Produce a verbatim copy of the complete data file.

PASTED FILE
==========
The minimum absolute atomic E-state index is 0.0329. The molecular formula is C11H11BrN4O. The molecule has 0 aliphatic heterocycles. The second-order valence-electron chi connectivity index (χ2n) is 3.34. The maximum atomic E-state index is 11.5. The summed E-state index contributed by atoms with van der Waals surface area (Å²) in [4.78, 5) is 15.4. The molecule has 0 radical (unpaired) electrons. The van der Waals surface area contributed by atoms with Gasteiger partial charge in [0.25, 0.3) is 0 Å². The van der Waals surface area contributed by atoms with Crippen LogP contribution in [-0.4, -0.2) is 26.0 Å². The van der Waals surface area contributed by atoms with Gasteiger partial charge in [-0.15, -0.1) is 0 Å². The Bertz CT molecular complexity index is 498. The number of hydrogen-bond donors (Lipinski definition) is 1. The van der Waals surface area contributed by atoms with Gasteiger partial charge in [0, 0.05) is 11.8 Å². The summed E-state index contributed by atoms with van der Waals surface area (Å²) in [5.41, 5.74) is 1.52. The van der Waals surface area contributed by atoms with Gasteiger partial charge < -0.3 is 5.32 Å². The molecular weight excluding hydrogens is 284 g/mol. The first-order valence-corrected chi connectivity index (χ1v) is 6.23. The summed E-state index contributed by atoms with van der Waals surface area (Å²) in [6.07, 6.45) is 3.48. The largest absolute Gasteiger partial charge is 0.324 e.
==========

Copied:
The minimum absolute atomic E-state index is 0.0329. The molecular formula is C11H11BrN4O. The molecule has 0 aliphatic heterocycles. The second-order valence-electron chi connectivity index (χ2n) is 3.34. The maximum atomic E-state index is 11.5. The summed E-state index contributed by atoms with van der Waals surface area (Å²) in [4.78, 5) is 15.4. The molecule has 0 radical (unpaired) electrons. The van der Waals surface area contributed by atoms with Gasteiger partial charge in [0.25, 0.3) is 0 Å². The van der Waals surface area contributed by atoms with Crippen LogP contribution in [-0.4, -0.2) is 26.0 Å². The van der Waals surface area contributed by atoms with Gasteiger partial charge in [-0.15, -0.1) is 0 Å². The Bertz CT molecular complexity index is 498. The number of hydrogen-bond donors (Lipinski definition) is 1. The van der Waals surface area contributed by atoms with Gasteiger partial charge in [0, 0.05) is 11.8 Å². The summed E-state index contributed by atoms with van der Waals surface area (Å²) in [5.41, 5.74) is 1.52. The van der Waals surface area contributed by atoms with Gasteiger partial charge < -0.3 is 5.32 Å². The molecular weight excluding hydrogens is 284 g/mol. The first-order valence-corrected chi connectivity index (χ1v) is 6.23. The summed E-state index contributed by atoms with van der Waals surface area (Å²) in [6.07, 6.45) is 3.48. The largest absolute Gasteiger partial charge is 0.324 e.